Cincopelli Fünfling

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    In the late 1800’s there was a group of little known thinkers, tinkerers, innovators and inventors, Quint Cincopelli, Diane Hedralski and Cosmo Vennise. This vigilant band of visionaries was on a constant quest for innovations to make life easier when it was not as cushy as in more recent times with all of our modern conveniences.

    In 1904, after hearing of the Wright brothers successes, this group of dedicated pioneers began to cultivate an interest in aviation, and decided to build a flying machine of there own. In studying the Wright’s airplane they noticed a couple of shortcomings not obvious to the untrained eye, and gave much thought to improving on the Wright’s basic concept.

    But before they began to design their vision for the future, they decided that the results of their findings must be published, so they formed the organization they called the EAA (Experimental Airplane Association), figuring it would be easier to get published if they had a title. Unfortunately, they never got published, but the organization has managed to survive for all these years.

    The first thing they noticed was that the Wright’s airplane didn’t fly very far, so was really of little value. To be of some worth, their machine must travel tremendous distances since the next farm was over a mile away, and it was almost 4 miles into town. So, Quint surmised that the short distance flown might be attributed to the fact that the airplane had only two wings. So in their design, they figured more wings meant more distance. They settled on five.

    Diane noticed that the Wright’s airplane had droopy wings, and required a complicated series of cables, cradles, levers and pulleys, just to keep the machine level. So she thought that if they went the other way and angled the wings upward that it might stay level on its own, and turn left and right simply by moving the rudder from side to side. The upward angled wing concept was referred to by the group as Di-Hedral, later shortened simply to dihedral, a term every modern day aviator is familiar with.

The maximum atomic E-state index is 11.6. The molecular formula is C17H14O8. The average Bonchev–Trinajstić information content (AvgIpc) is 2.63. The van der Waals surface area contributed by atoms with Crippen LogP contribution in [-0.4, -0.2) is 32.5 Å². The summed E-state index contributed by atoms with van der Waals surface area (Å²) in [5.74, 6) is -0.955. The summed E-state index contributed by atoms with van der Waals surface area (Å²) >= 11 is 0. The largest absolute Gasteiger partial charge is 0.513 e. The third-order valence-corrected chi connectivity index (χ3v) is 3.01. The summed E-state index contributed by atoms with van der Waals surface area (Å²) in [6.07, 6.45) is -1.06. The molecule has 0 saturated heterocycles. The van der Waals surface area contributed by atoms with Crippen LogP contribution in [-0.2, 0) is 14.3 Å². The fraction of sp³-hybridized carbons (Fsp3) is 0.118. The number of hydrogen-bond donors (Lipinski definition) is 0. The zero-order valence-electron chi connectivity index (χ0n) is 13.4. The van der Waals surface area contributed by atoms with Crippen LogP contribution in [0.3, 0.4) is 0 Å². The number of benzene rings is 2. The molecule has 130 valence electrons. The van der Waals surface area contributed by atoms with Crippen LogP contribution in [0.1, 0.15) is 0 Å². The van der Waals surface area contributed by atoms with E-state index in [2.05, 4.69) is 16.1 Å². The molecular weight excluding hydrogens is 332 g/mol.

But far and away the greatest visionary in the group was Cosmo Vennise. He saw things in the design that no one else did. Once they had their machine built, he spent hours gazing thoughtfully upon those five wings. Then it came to him; if he could somehow lash a tall stack of slats together, and find a way to rotate them, they could be hung over the windows in the house and rotated closed at night making it impossible to look in, rendering it blind to the outside world. He developed his invention in just a few short weeks, and called it the Vennisian Blind. In the end, his invention was far more successful then their airplane was. After all, it’s hard to find a house that doesn’t have at least one set of Vennisian Blinds, but not everyone has a five winged airplane!

    And yes, their airplane did fly, though it turned poorly to the right. From that experience they learned that tail volume was vitally important, and they needed a way to determine the correct ratio of wing and tail. From that came their equation that resulted in the addition of two more rudders. The calculations go like this;

Before the mod; 2 Horizontal Stabilizers + 1 rudder = 3. Subtract 3 from 5 (wings) and you get 2.

After the mod; 2 Horizontal Stabilizers + 3 rudders = 5. Subtract 5 from 5 (wings) and you get 0.

    As you can see in the first design lacked the necessary tail volume by a factor of 2, which is why the airplane turned twice as good to the left as it did to the right. But with the addition of the two rudders, it was a wash, and the airplane turned just as good one way as the other. These Guys were good! And that’s why I selected their airplane for this unusual modeling project.

   

The Full Scale Cincopelli was a simple rudimentary airplane with lots of innovative features

 

    The model is an exact replica of the original airplane built all those years ago. It was first set up with the single rudder, and just like its full scale counterpart just didn’t want to turn right. But after the addition of the two outboard rudders, it flew just fine.

     Just like the full size Fünfling, the model flies very slowly, so it will be extremely sensitive to breezy conditions. A good way to test the weather for suitable flying conditions is to draw a 4 foot diameter circle on the ground with white chalk. Hold a feather as high as you can over the circle and let it go. If the feather lands inside the circle, conditions are just right. And, since the model is so slow and lightly loaded, it would also be a terrific candidate for indoor flying as well.



Specifications;

Wingspan- Top 3; 29”
Bottom 2; 28”
Wing area; 464 sq. in.

Length; 26 ½”
Flying weight; 6.1 oz.
Wing loading; 1.9 oz. / sq. ft.

Equipment used;

Power System; GWS IPS-A Drive with a 5 amp ESC w/ BEC, a GWS 9-7 prop and a 700 mah 2S Lipoly battery.

Control System; 2, Micro Servos with .025-inch dia. steel wire pushrods and a Spektrum AR6100 2.4 GHz Receiver